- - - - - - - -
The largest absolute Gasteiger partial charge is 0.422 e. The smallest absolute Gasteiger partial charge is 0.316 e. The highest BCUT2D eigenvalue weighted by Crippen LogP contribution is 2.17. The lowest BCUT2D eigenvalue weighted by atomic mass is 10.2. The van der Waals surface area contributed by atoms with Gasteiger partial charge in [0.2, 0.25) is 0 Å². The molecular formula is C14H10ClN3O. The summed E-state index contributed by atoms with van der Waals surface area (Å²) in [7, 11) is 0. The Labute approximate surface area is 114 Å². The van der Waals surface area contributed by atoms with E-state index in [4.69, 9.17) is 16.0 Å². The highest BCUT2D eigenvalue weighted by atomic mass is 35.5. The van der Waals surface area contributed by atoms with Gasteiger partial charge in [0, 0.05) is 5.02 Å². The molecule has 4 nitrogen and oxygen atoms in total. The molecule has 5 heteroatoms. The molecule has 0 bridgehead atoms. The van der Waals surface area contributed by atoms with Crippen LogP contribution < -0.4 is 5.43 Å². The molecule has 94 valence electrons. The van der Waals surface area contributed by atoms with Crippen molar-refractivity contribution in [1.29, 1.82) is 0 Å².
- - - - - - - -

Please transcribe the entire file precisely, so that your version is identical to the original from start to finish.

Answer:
The largest absolute Gasteiger partial charge is 0.422 e. The smallest absolute Gasteiger partial charge is 0.316 e. The highest BCUT2D eigenvalue weighted by Crippen LogP contribution is 2.17. The lowest BCUT2D eigenvalue weighted by atomic mass is 10.2. The van der Waals surface area contributed by atoms with Gasteiger partial charge in [0.2, 0.25) is 0 Å². The molecular formula is C14H10ClN3O. The summed E-state index contributed by atoms with van der Waals surface area (Å²) in [7, 11) is 0. The Labute approximate surface area is 114 Å². The van der Waals surface area contributed by atoms with E-state index in [4.69, 9.17) is 16.0 Å². The highest BCUT2D eigenvalue weighted by atomic mass is 35.5. The van der Waals surface area contributed by atoms with Gasteiger partial charge in [0, 0.05) is 5.02 Å². The molecule has 4 nitrogen and oxygen atoms in total. The molecule has 5 heteroatoms. The molecule has 0 bridgehead atoms. The van der Waals surface area contributed by atoms with Crippen LogP contribution < -0.4 is 5.43 Å². The molecule has 94 valence electrons. The van der Waals surface area contributed by atoms with Crippen molar-refractivity contribution in [1.29, 1.82) is 0 Å².